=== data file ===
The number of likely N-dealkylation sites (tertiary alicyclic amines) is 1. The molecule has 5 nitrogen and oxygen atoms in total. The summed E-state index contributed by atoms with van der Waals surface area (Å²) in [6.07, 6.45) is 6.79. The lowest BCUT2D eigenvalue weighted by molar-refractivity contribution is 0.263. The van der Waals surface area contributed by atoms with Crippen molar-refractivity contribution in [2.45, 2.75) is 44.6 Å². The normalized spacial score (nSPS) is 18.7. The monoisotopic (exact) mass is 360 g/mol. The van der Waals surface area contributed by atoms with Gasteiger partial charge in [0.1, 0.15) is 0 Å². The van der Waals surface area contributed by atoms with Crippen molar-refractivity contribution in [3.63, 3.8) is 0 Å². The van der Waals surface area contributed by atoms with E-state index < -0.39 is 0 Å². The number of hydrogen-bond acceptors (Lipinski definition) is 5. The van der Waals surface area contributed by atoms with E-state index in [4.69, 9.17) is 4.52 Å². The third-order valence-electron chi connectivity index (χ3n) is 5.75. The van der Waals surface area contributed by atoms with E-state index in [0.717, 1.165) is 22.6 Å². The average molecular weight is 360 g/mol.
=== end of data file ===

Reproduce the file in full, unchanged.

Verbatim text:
The number of likely N-dealkylation sites (tertiary alicyclic amines) is 1. The molecule has 5 nitrogen and oxygen atoms in total. The summed E-state index contributed by atoms with van der Waals surface area (Å²) in [6.07, 6.45) is 6.79. The lowest BCUT2D eigenvalue weighted by molar-refractivity contribution is 0.263. The van der Waals surface area contributed by atoms with Crippen molar-refractivity contribution in [2.45, 2.75) is 44.6 Å². The normalized spacial score (nSPS) is 18.7. The monoisotopic (exact) mass is 360 g/mol. The van der Waals surface area contributed by atoms with Gasteiger partial charge in [0.1, 0.15) is 0 Å². The van der Waals surface area contributed by atoms with Crippen molar-refractivity contribution in [3.63, 3.8) is 0 Å². The van der Waals surface area contributed by atoms with E-state index < -0.39 is 0 Å². The number of hydrogen-bond acceptors (Lipinski definition) is 5. The van der Waals surface area contributed by atoms with E-state index in [4.69, 9.17) is 4.52 Å². The third-order valence-electron chi connectivity index (χ3n) is 5.75. The van der Waals surface area contributed by atoms with E-state index in [0.717, 1.165) is 22.6 Å². The average molecular weight is 360 g/mol.